Milkweed Tussock Caterpillar
This caterpillar sported wild tufts of black, white, and orange hairs (setae), which are characteristic warning colors.. The head was black. As with monarch larvae, milkweed tiger moth caterpillars obtain cardiac glycosides from the milkweed that they feed on, and they continue to retain them as adults. But, while the milkweed tiger moth caterpillars have the bold warning colors of orange and black, the adult moth is drab and brown. Usually, you would expect the adults to also have bright warning colors just as the larvae do in order to scare off potential predators. However, the cardiac glycosides stored in the body of the moth are still put to good use, but in an unusual way. The milkweed tiger moth has an organ that emits an ultrasonic signal, which is easily detected by bats. The signal somehow warns that an attack will be rewarded with a noxious distasteful meal, and bats thus soon learn to avoid these tiger moths as potential prey.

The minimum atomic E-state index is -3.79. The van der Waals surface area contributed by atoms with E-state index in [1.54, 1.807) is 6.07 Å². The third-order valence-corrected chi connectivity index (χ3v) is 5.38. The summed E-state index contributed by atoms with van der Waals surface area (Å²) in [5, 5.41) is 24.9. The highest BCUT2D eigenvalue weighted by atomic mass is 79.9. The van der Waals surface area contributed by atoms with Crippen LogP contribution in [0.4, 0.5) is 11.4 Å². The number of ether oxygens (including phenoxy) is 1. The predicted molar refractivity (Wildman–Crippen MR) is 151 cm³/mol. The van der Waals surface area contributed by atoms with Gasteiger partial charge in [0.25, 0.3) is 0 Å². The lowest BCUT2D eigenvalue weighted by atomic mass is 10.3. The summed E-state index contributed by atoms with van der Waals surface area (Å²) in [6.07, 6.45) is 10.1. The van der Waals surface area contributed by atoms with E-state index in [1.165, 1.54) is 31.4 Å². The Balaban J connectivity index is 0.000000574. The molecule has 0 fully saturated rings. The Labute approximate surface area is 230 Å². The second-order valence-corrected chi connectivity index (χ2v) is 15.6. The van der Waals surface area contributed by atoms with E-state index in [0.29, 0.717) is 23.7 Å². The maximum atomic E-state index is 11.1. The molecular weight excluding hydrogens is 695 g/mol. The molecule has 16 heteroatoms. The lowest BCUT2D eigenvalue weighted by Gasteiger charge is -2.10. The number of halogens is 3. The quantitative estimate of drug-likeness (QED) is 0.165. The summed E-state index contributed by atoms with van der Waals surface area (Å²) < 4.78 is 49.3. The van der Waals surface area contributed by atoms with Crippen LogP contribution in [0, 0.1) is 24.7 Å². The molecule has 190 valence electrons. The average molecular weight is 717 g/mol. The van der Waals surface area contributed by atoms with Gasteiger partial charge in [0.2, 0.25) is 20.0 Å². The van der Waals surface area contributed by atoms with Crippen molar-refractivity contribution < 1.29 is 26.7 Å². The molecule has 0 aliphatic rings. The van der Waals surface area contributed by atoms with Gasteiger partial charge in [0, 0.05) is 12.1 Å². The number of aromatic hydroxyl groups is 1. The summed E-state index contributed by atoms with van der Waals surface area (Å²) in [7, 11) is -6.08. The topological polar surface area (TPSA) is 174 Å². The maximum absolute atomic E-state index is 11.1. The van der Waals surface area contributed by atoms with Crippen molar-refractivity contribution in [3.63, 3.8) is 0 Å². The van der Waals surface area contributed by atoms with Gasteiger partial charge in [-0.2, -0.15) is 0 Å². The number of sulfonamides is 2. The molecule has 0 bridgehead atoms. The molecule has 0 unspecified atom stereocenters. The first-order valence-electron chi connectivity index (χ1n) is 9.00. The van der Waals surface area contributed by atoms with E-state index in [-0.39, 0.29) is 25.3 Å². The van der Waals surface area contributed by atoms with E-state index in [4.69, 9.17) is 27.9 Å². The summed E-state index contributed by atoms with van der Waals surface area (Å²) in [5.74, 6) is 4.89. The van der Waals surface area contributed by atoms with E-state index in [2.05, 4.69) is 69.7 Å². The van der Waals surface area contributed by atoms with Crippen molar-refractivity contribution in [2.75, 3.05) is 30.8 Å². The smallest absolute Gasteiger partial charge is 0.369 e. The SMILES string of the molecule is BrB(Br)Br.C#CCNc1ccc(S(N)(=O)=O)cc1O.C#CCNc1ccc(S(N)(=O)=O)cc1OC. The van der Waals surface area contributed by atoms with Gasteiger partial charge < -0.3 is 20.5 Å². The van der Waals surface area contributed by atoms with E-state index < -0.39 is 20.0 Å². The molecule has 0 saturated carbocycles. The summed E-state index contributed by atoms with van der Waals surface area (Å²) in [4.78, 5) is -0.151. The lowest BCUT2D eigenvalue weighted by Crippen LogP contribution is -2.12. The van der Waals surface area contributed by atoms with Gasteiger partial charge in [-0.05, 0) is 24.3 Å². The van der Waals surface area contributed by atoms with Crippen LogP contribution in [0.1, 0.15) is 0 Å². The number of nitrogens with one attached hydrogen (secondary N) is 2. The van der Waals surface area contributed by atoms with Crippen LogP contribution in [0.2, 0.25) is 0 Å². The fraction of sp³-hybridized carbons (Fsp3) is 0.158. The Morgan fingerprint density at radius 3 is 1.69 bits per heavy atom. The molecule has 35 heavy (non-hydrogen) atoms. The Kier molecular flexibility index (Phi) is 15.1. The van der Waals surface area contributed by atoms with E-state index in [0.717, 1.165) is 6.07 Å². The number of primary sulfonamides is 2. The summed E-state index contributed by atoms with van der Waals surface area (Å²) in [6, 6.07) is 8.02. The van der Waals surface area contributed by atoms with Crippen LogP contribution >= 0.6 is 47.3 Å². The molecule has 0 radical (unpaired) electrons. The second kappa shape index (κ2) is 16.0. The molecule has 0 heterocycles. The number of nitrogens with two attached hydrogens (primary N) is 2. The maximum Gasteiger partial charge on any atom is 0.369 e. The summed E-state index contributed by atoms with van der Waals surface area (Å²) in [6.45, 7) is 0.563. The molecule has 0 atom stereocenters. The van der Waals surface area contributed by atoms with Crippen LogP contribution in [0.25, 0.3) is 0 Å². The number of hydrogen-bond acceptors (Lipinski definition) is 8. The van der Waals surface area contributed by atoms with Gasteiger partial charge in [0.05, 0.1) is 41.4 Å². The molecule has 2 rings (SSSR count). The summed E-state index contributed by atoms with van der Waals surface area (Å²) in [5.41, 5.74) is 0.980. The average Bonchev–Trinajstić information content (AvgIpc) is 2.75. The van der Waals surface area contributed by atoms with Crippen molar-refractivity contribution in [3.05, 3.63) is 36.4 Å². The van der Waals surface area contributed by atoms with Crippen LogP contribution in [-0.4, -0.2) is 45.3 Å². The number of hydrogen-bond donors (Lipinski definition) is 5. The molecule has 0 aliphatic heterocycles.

''Euchaetes egle'', the Milkweed Tussock Caterpillar or Milkweed Tiger Moth, is a moth in the family Arctiidae. It is a common mid- through late-summer feeder on milkweeds and dogbane. Like most species in this family, it has chemical defenses it acquires from its host plants, in this case, cardiac glycosides . These are retained in adults and deter bats, and presumably other predators, from feeding on them . Only very high cardiac glycoside concentrations deterred bats, however . Adults indicate.. more